20 Ways To Get More From Your Synth Gear

Ziv Eliraz, better known as Loopop, has released a new video, a comprehensive walk-through of “what a matrix synth and drum machine would look like”:

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The synthesist and video producer explains: “The idea is to build a setup where you can pull out and replace an individual component (sequencer, synth, effect pedal, etc) without the need to rewire the entire setup, and in addition, that you can quick build new audio and MIDI routes without plugging or unplugging a single cable.”

The setup in the video is based on MRCC by Conductive Labs and Matrix Mixer by Erica Synths, but it also discusses patch bays and other alternative products.

Eliraz has a copious library of instructional, review and demo videos on his Loopop YouTube channel.

Add Your Own Drum Samples to Garage Band on iOS Using Sitala

Decomposer has just released a full-featured version of their Sitala sampler for the iPad and iPhone, for beat-making on mobile devices.

Sitala is a 16-pad drum sampler that includes a free 808 kit, a handful of controls to shape the sound of each sample, beat slicing, automatic silence detection and trimming and a bunch of other stuff. DJ Fresh recently called it, “The state of the art in break-slicing.”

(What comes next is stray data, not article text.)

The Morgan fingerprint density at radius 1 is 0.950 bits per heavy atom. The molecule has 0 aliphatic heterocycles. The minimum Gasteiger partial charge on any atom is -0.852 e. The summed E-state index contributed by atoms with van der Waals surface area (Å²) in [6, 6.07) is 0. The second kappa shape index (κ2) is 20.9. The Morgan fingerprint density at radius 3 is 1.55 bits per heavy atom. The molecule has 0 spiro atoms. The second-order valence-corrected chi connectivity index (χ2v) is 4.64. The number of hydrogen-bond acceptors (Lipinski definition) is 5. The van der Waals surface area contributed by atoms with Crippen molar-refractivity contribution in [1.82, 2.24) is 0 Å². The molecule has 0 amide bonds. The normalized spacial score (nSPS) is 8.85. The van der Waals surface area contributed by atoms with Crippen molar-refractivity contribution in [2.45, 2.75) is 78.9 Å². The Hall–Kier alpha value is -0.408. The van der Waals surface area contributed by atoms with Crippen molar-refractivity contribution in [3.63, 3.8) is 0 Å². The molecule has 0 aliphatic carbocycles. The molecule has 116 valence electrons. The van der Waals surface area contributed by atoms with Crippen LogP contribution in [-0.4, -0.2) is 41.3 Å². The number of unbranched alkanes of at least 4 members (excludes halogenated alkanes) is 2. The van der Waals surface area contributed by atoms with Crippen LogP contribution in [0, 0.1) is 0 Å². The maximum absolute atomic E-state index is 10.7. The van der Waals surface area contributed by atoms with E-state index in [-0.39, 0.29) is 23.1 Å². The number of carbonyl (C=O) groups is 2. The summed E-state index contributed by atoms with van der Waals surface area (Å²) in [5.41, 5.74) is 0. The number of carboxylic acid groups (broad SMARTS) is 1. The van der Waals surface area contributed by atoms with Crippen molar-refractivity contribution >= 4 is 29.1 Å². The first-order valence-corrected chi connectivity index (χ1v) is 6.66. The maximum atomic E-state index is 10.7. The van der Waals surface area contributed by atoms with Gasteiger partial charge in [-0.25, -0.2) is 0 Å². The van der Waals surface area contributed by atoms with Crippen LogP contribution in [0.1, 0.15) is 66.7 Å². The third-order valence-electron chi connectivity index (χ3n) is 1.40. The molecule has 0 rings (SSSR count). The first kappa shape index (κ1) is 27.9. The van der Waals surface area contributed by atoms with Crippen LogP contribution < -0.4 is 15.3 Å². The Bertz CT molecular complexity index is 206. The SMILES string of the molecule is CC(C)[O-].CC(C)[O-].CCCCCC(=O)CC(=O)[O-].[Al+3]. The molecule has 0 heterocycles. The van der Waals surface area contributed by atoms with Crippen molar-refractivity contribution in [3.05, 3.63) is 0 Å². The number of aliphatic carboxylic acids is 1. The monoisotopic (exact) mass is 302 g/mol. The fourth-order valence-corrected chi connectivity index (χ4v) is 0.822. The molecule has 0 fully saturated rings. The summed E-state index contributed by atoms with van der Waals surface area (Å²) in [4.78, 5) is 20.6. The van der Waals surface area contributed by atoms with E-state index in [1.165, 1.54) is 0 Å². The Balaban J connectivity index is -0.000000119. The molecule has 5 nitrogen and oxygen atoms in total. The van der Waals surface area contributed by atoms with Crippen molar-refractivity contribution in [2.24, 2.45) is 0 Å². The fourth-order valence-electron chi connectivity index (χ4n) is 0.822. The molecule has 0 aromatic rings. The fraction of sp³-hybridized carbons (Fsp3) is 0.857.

On iOS, Sitala can be used either as an AudioUnit plugin for GarageBand, Cubasis, AUM, AudioBus or any other music creation app that supports Apple’s AudioUnits. Sitala developers commented that “[t]his is a big deal since GarageBand’s default drum instrument doesn’t let you swap out the samples at all. It’s also possible to use as a standalone for finger drumming or driven by a MIDI controller (Bluetooth or USB-on-the-go).”

The new iOS version of Sitala has all of the features of the desktop version and also introduces a special-for-iOS sample browser that lets the user quickly browse whole directories of samples rather than having to import each sample individually. This has only been possible since iOS 14, and developers say that Sitala is the only sampler to date on iOS that can do this.

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The iOS version also moves to a MPC-style 4-by-4 grid of sample pads (unlike the Roland-style layout of the desktop version), “since that makes more sense for the iPad and iPhone layouts.”

Pricing and Availability. Sitala is available now in the Apple App Store for $4.99 US until the end of June (price is usually $9.99).

The desktop version of Sitala remains free and is available on the Decomposer website.